16. 16. CAR PRODUCERS do not catch most of the earnings associated with the use of the vehicle THE TRADITIONAL AUTOMOTIVE BUSINESS MODEL USE DISPOSAL PRE-PRODUCTION AND PRODUCTION DISTRIBUTION Car Producer Car dealer (franchisee) CAR PAYMENT PAYMENT PAYMENT Component Suppliers Material Producers Garage PAYMENT MAINTENANCE SPARE PARTS SPARE PARTS PAYMENT Energy Supplier PAYMENT ENERGY /FUEL Insurance Company PAYMENT INSURANCE Parking space Service PAYMENT PARKING SPACE PAYMENT User
  17. 17. THE TRADITIONAL AUTOMOTIVE BUSINESS MODEL USE DISPOSAL PRE-PRODUCTION AND PRODUCTION DISTRIBUTION Car Producer Car dealer (franchisee) CAR PAYMENT PAYMENT PAYMENT Component Suppliers Material Producers Garage PAYMENT MAINTENANCE SPARE PARTS SPARE PARTS PAYMENT Energy Supplier PAYMENT ENERGY /FUEL Insurance Company PAYMENT INSURANCE Parking space Service PAYMENT PARKING SPACE Scrap yard PAYMENT CAR PAYMENT User
  18. 18. ENVIRONMENTAL IMPACTS IN THE AUTOMOTIVE SECTOR . in the pre-production and production phases , caused by high levels of energy, water and non-renewable materials used in the manufacturing processes (and the related emissions); and caused by the use of some specific production processes like painting and metal finishing; . in the distribution phase , caused by the complex logistic and distribution system required for global market sales; . in the use phase , caused by the several pollutants emitted by the vast majority of cars; . in the disposal phase , caused by the high waste flow (and potential toxicity) at the end-of-life of cars. [ Nieuwenhuis and Wells, 2003 ]
  19. 19. ENVIRONMENTAL IMPACTS IN THE AUTOMOTIVE SECTOR Example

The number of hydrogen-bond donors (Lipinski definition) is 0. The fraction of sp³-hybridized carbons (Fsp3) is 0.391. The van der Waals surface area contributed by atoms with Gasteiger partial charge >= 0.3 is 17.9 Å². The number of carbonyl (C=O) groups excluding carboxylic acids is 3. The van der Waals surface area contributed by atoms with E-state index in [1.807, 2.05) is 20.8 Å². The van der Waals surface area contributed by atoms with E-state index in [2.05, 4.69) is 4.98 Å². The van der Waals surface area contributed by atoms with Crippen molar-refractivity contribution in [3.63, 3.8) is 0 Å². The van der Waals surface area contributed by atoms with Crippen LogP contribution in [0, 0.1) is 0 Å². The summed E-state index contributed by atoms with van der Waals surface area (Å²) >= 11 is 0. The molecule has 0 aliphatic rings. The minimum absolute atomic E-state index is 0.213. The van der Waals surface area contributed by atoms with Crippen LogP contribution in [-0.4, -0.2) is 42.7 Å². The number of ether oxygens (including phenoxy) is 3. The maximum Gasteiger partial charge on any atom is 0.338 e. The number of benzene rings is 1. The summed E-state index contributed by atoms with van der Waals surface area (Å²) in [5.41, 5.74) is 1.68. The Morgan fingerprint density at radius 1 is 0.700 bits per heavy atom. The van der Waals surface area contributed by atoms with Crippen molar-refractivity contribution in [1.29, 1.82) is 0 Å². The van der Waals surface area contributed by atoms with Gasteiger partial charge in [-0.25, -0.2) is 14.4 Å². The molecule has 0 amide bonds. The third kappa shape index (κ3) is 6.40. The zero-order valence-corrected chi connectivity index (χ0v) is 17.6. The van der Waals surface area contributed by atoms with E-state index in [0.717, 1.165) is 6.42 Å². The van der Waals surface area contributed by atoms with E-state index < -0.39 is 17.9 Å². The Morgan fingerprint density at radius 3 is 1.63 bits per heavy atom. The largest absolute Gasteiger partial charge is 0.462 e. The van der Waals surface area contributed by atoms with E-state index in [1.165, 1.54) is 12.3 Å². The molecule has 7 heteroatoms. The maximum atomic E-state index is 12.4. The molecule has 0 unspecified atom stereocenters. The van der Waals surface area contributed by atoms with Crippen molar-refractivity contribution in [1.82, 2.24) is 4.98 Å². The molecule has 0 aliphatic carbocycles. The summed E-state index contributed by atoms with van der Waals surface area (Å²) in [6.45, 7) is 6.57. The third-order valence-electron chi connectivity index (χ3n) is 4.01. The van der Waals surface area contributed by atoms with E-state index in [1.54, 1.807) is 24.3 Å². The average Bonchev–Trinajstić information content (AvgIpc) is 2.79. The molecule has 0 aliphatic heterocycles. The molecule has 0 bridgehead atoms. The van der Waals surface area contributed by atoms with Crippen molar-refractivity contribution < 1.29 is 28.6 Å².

20. 20. Cars collectively represent the largest single source of global air pollution, accounting for 30% of pollutants emissions in industrialized countries and 17% of CO 2 emissions [ Nieuwenhuis and Wells, 2003 ] THE AUTOMOTIVE SECTOR
  21. 21. THE AUTOMOTIVE SECTOR . the average European car is used for 29 min/day . during its average 12-year lifespan, a car is used for only 3 months, after which it is discarded . the average speed of cars in European city centres is 17 km/hour, in Bangkok is 8 km/hour, i.e. it is faster to go by bike [ Mont, 2009 ]
  22. 22. IS THE SYSTEM ECO-EFFICIENT? PRODUCTION: - interest in resources consumption reduction USE: - indifference in resources consumption reduction - indifference in increasing product life span DISPOSAL: - interest in facilitating disassembly, materials recycling (but not components reuse) due to the ELV directive WHAT ARE THE CAR PRODUCER’S ECONOMIC INTERESTS? DO THESE INTERESTS CONVERGE WITH A RESOURCES OPTIMIZATION?
  23. 23. IS THE SYSTEM ECO-EFFICIENT? PRODUCTION: - indifference in resources consumption reduction USE: - indifference in resources consumption reduction ( interest in selling as much fuel as possible) - indifference in increasing product life span DISPOSAL: - indifference in facilitating disassembly, components reuse and materials recycling WHAT ARE THE ENERGY SUPPLIER ECONOMIC INTERESTS? DO THESE INTERESTS CONVERGE WITH A RESOURCES OPTIMIZATION?
  24. 24. IS THE SYSTEM ECO-EFFICIENT? THE AUTOMOTIVE SECTOR IS CHARACTERIZED BY STAKEHOLDERS FRAGMENTATION ALONG THE LIFE CYCLE PHASES the consequence is that: THE ECONOMIC INTEREST OF EACH SINGLE ACTOR DOES NOT COINCIDE WITH AN INTEREST IN OPTIMIZING THE USE OF RESOURCES ON A SYSTEM LEVEL
  25. 25. IS THE SYSTEM ECO-EFFICIENT? FOR THIS REASON VEHICLE PRODUCERS ARE NOT DIRECTLY INTERESTED IN DESIGNING AND REALIZING HIGH EFFICIENT, LONG LASTING AND REUSABLE VEHICLES; AND FUEL COMPANIES ARE NOT DIRECTLY INTERESTED IN HAVING IN THE MARKET LOW-CONSUMPTION VEHICLES.
  26. 26. <ul><li>SUSTAINABLE MOBILITY </li></ul>
  27. 27. . allows the basic access and development needs of individuals, companies and society to be met safely . is affordable, operates fairly and efficiently, offers a choice of transport modes, and supports a competitive economy . limits emissions and waste within the planet’s ability to absorb them, uses renewable resources at or below their rates of generation, and uses non-renewable resources at or below the rates of development of renewable substitutes, while minimizing the impact on the use of land and the generation of noise [European Union, Council of Ministers of Transport] SUSTAINABLE MOBILITY DEFINITION